Although the Cailleach reigned unequivocally throughout the winter months in Scotland, it is said that by spring her subjects began to rebel against her harsh rule and long for the return of the summer king. As the Cailleach found her power slipping away, she grew enraged and caused storms throughout January and February to try and forestall the waning of her rule and thus the transition into spring.17 This stormy period is known as A’ Chailleach, the timing of which depends entirely on when the storms begin, and how long they last for.18
Some legends say the reason she loses her control over her reign is because she was overcome by the combined forces of the sun, dew and rain. Others say the reason for her weakening was due to her age, and she is attributed as saying: “Nuair a bha ‘mhuir ‘na coille ‘s ‘na crìonaich/Bha mise ‘n sin ‘am nionaig ‘oig” (When the ocean was a forest of shrivelled trees/I was then a young maiden).19 Facing the inevitable, one tale that refers to the Cailleach’s transformative powers tells that on the eve of each spring when her strength had all but gone, she drank from the Well of Youth and became young again, but the effects of the well did not last long and she aged rapidly as the weeks and months passed by until she was an old hag at the time of resuming her reign at winter.20
In spite of losing her reign at spring, the Cailleach does not give up her struggle to regain control easily. As Brìde is said to go around with her wand causing vegetation to grow and flourish, the Cailleach is also said to go around blasting it with her own wand, until she is finally overcome on March 25 (originally the new year in the Christian calendar, based on the spring equinox, until the shift was made to January 1). In some places she is said to give up on St Patrick’s Day, since it was generally a more widely observed holy day than March 25, commonly known as Là na Caillich, Auld Wife’s Day, or Lady Day.21
This lore is encapsulated in perhaps the best known tale dealing with this legend, in Mackenzie’s ‘The Coming of Angus and Bride.’ Here, the Cailleach holds Brìde captive because she is jealous of her beauty and because her son Angus is in love with the maiden. The Cailleach tells Brìde to wash her cloak until it is white and so Brìde laboriously does as she is bid, day after day without making any progress. The cloak remains as brown as ever until Father Winter appears and helps her out. Overjoyed, Brìde returns to the Cailleach with the white cloak, and some snowdrops that Father Winter also gave her. Enraged by the sight of the flowers – clear evidence that the Cailleach’s power was waning, she goes out with her magic hammer and causes frosts and storms all over the land.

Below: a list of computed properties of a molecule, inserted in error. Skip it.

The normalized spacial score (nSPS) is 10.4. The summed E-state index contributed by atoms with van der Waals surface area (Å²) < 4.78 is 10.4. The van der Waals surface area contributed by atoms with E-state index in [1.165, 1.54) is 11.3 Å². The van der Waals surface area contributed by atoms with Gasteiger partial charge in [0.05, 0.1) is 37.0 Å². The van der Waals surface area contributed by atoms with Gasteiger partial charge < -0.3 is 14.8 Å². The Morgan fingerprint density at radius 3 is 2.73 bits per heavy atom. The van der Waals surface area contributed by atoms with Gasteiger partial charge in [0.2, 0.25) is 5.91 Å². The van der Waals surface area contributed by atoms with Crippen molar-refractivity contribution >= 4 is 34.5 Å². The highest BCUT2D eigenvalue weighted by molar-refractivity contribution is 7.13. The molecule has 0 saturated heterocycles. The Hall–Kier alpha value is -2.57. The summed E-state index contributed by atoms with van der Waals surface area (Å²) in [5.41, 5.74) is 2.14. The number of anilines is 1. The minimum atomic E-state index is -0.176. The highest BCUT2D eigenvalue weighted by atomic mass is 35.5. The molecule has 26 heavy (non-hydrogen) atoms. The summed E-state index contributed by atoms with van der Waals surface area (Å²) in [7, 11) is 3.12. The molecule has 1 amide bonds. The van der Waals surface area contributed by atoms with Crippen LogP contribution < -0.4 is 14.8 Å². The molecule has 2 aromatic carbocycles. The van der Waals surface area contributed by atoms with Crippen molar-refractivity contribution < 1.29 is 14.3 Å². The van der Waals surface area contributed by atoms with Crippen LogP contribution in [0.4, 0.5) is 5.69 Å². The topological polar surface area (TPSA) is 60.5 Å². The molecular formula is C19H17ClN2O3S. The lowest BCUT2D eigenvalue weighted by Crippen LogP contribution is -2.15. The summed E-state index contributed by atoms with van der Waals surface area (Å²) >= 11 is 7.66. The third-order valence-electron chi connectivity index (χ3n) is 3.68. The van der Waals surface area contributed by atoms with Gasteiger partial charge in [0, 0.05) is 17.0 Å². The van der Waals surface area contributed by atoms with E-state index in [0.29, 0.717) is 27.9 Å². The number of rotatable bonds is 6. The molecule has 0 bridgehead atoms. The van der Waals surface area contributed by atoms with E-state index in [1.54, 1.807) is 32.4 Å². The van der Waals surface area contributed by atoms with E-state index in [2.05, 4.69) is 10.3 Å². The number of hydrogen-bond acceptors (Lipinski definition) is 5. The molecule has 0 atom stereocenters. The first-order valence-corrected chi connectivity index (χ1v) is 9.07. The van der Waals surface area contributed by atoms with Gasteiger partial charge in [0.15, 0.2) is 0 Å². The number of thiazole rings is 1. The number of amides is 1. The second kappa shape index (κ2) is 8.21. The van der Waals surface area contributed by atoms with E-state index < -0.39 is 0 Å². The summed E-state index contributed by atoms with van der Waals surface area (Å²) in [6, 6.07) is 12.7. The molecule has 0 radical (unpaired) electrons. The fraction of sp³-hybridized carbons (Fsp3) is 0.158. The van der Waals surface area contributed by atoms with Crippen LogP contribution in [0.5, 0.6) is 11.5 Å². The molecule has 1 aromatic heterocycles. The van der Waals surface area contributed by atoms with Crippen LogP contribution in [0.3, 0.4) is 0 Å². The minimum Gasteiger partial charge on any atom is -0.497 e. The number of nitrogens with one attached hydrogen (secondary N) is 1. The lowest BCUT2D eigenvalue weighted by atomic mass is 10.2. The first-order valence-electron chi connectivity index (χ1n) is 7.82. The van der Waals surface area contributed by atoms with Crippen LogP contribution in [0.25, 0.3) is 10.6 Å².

Meanwhile, Angus dreams of the beautiful Brìde and sees her terrible plight at the hands of the Cailleach. He sets out to rescue her, and in order to do so borrows three days from August, when the weather is calm and warm, to ensure a safe passage to where Brìde is being kept. Searching high and low, and suffering great peril at the hands of the Cailleach who knew what he was about, Angus was finally united with his love on the first day of spring – Brìde’s Day. They married, and the Cailleach grew even more outraged and sent her hags to wage war against him and the brief respite from the harsh weather was marred once again by cold and frost as a result of the Cailleach borrowing three days from winter in her campaign against the forces of spring. Angus, however, determined to rule with his queen as King of Summer, fought back and eventually the hag was defeated. The Cailleach fled, and sitting on top of a mountain she wept and mourned for her loss.
The day of her defeat is the spring equinox (though more usually set at the fixed day of March 25):
“On that day which is of equal length with the night, Angus came to Scotland with Bride, and they were hailed as king and queen of the unseen beings. They rode from south to north in the morning and forenoon, and from north to south in the afternoon and evening. A gentle wind went with them, blowing towards the north from dawn till midday, and towards the south from midday till sunset.
It was on that day that Bride dipped her fair white hands in the high rivers and lochs which still retained ice. When she did so, the Ice Hag fell into a deep sleep from which she could not awake until summer and autumn were over and past.”22
Clearly the tale is an allegory of how winter changes into spring, and the seasons cycle on. MacKenzie appears to be the only source for this tale, suggesting it’s of fairly recent origin, possibly put together by MacKenzie himself using the commonest elements of the legends about the Cailleach. But in spite of the Cailleach’s final defeat on Auld Wife’s Day, her presence can be found at other times of the year as well. At Yule-time, for example, McNeill records a custom whereby the Yule log is identified as the Cailleach: